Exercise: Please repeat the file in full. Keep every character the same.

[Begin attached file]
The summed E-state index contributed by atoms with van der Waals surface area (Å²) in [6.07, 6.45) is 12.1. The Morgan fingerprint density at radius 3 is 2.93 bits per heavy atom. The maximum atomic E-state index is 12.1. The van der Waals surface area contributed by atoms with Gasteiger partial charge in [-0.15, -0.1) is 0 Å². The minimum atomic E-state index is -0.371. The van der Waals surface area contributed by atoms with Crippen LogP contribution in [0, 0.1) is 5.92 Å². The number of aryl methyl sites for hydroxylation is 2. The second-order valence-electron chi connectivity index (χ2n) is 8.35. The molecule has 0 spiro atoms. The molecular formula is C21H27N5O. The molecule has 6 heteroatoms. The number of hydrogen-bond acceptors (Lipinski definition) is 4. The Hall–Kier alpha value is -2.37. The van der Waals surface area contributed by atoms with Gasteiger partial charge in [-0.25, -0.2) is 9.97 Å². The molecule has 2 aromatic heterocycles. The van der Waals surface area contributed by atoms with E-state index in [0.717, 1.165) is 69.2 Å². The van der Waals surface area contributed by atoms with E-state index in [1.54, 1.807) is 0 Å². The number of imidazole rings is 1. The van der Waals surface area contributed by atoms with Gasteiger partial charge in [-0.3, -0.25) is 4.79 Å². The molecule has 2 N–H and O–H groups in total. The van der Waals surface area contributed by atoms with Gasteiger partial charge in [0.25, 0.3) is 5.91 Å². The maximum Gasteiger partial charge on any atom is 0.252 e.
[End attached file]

The summed E-state index contributed by atoms with van der Waals surface area (Å²) in [6.07, 6.45) is 12.1. The Morgan fingerprint density at radius 3 is 2.93 bits per heavy atom. The maximum atomic E-state index is 12.1. The van der Waals surface area contributed by atoms with Gasteiger partial charge in [-0.15, -0.1) is 0 Å². The minimum atomic E-state index is -0.371. The van der Waals surface area contributed by atoms with Crippen LogP contribution in [0, 0.1) is 5.92 Å². The number of aryl methyl sites for hydroxylation is 2. The second-order valence-electron chi connectivity index (χ2n) is 8.35. The molecule has 0 spiro atoms. The molecular formula is C21H27N5O. The molecule has 6 heteroatoms. The number of hydrogen-bond acceptors (Lipinski definition) is 4. The Hall–Kier alpha value is -2.37. The van der Waals surface area contributed by atoms with Gasteiger partial charge in [-0.25, -0.2) is 9.97 Å². The molecule has 2 aromatic heterocycles. The van der Waals surface area contributed by atoms with E-state index in [0.717, 1.165) is 69.2 Å². The van der Waals surface area contributed by atoms with E-state index in [1.54, 1.807) is 0 Å². The number of imidazole rings is 1. The van der Waals surface area contributed by atoms with Gasteiger partial charge in [-0.3, -0.25) is 4.79 Å². The molecule has 2 N–H and O–H groups in total. The van der Waals surface area contributed by atoms with Gasteiger partial charge in [0.25, 0.3) is 5.91 Å². The maximum Gasteiger partial charge on any atom is 0.252 e.